He describes a typical sales process these days as early engagement on lighting design with the architect, followed by a discussion about shades, and then automation.
“It’s hard for a builder or a client to manage a separate A/V company, shade company, and an electrician,” says Matthews. “We are eliminating multiple phone calls and scheduling problems. … It’s just one email to us.”
As much as it simplifies the project for clients and trade partners, it also makes the process simpler for Acoustic Designs, according to Matthews: “We now have visibility into what the different trades are doing and what is needed at any particular moment on the project. Managing a project becomes much easier when you aren’t relying on a third-party electrician or a third-party shade person. The communication lapses don’t occur because it’s all internal for us.”
Scripted/Unscripted Demos in Showroom
The building of the new showroom is the culmination of many years for Matthews, who started as a one-man shop back in 2005. Like many other integrators, the business evolved from working out of a home garage to a storage unit to a small office to a small showroom.
“About one year ago, my lease was coming up,” he recalls. “I just decided it’s going to be better to buy a building, invest in that building, and have space to grow.”
Construction on the new Acoustic Designs Group space began in August 2018 and the facility held its official grand opening in April 2019. The 5,000-square-foot showroom was designed by Brissette Architects with a modern motif with exquisite finishes, including a SubZero kitchen, game room with a giant Planar video wall, plus the three sound rooms, and a 2,500-square-foot warehouse. It has only been open for just a few months, but Acoustic Designs is already experiencing the benefits.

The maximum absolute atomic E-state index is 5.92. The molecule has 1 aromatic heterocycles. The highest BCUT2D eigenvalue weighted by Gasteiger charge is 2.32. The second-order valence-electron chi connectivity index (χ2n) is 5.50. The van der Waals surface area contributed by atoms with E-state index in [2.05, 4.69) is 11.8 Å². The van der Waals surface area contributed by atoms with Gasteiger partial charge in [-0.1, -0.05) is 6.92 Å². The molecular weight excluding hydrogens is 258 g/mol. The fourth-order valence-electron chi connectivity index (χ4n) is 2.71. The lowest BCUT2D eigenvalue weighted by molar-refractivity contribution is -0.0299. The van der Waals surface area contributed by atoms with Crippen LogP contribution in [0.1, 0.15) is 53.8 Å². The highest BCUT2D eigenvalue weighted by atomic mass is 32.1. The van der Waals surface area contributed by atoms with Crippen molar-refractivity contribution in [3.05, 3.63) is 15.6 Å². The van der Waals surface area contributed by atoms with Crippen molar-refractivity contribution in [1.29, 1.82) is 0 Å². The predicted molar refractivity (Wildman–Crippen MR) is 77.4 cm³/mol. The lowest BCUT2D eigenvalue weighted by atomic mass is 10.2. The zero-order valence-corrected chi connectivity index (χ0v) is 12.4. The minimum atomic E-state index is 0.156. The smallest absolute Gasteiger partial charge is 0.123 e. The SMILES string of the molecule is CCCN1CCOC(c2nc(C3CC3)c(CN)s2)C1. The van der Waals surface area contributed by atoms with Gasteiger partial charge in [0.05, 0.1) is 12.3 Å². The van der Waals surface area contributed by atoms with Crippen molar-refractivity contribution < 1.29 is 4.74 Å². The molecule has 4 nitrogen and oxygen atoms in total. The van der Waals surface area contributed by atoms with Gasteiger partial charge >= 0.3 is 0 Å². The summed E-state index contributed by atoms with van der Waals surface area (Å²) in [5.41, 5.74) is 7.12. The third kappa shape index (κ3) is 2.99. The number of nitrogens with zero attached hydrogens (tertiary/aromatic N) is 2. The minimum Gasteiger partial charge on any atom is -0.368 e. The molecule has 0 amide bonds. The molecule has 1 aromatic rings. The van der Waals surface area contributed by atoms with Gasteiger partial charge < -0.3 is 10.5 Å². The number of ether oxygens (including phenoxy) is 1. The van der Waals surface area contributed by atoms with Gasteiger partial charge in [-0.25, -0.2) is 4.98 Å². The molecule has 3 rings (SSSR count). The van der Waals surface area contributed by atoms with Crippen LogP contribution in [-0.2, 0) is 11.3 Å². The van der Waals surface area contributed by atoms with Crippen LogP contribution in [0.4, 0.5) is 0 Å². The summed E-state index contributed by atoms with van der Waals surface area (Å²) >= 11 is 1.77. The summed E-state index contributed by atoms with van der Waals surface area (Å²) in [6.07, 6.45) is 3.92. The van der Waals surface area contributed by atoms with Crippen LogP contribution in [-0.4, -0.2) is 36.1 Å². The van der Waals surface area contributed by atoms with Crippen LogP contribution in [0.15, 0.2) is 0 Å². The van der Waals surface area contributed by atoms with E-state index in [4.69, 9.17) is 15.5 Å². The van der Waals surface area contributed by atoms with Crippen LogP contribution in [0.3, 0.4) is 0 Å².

“There’s no question the showroom is going to increase our average project sale,” Matthew says.
“It already has. We have already had clients decide to use us for everything because it is easier for them. Anytime they have a question about lighting, shades, electrical or A/V, we are a one-stop-shop. Anytime they come to our showroom, they can meet with a suite of four different people and get their questions answered. Whether they want to increase the proposal or change something out on the proposal, it’s done.”
In the showroom, the demos of the circadian lighting are particularly effective. The backbone of the lighting is Lutron. Flower can simply use the Lutron app to run clients through a circadian rhythm demo, show them trimless versus recessed cans, round versus square trim bezels, etc. The demos themselves are not scripted.
For the A/V, Acoustic Designs Group performs more of a scripted demo. For home theater, particular clips are triggered on the Kaleidescape media server with heavy bass and heart-pounding action. Those are usually followed by concert footage focused on vocal clarity.
If clients are interested in two-channel audio, the company has a specific salesperson focused on that category who can conduct vinyl demos. Also, there is a headphone lounge for customers.
“We allow customers to sit in the lounge and listen to different headphone amps at their leisure rather than have a salesperson standing over them,” explains Matthews.
Visitors are also invited to tour the warehouse, which has finished coating on the floor and is neat and organized.
“It’s part of our story,” says Matthews. “We want clients to know they will get the same high-end experience behind the scenes. From start to finish, we want to show our professionalism.”
The company has already hosted events on lighting design for the Arizona Residential Architects and local Realtors, as well as an event for all the trades that worked on the showroom. The grand opening in early April was the first client-focused event.
The facility is set up for walk-in clients, though most of the appointments are scheduled.
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Jason Knott is Chief Content Officer for Emerald Expositions Connected Brands. Jason has covered low-voltage electronics as an editor since 1990, serving as editor and publisher of Security Sales & Integration. He joined CE Pro in 2000 and serves as Editor-in-Chief of that brand. He served as chairman of the Security Industry Association’s Education Committee from 2000-2004 and sat on the board of that association from 1998-2002. He is also a former board member of the Alarm Industry Research and Educational Foundation. He has been a member of the CEDIA Business Working Group since 2010. Jason graduated from the University of Southern California. Have a suggestion or a topic you want to read more about? Email Jason at firstname.lastname@example.org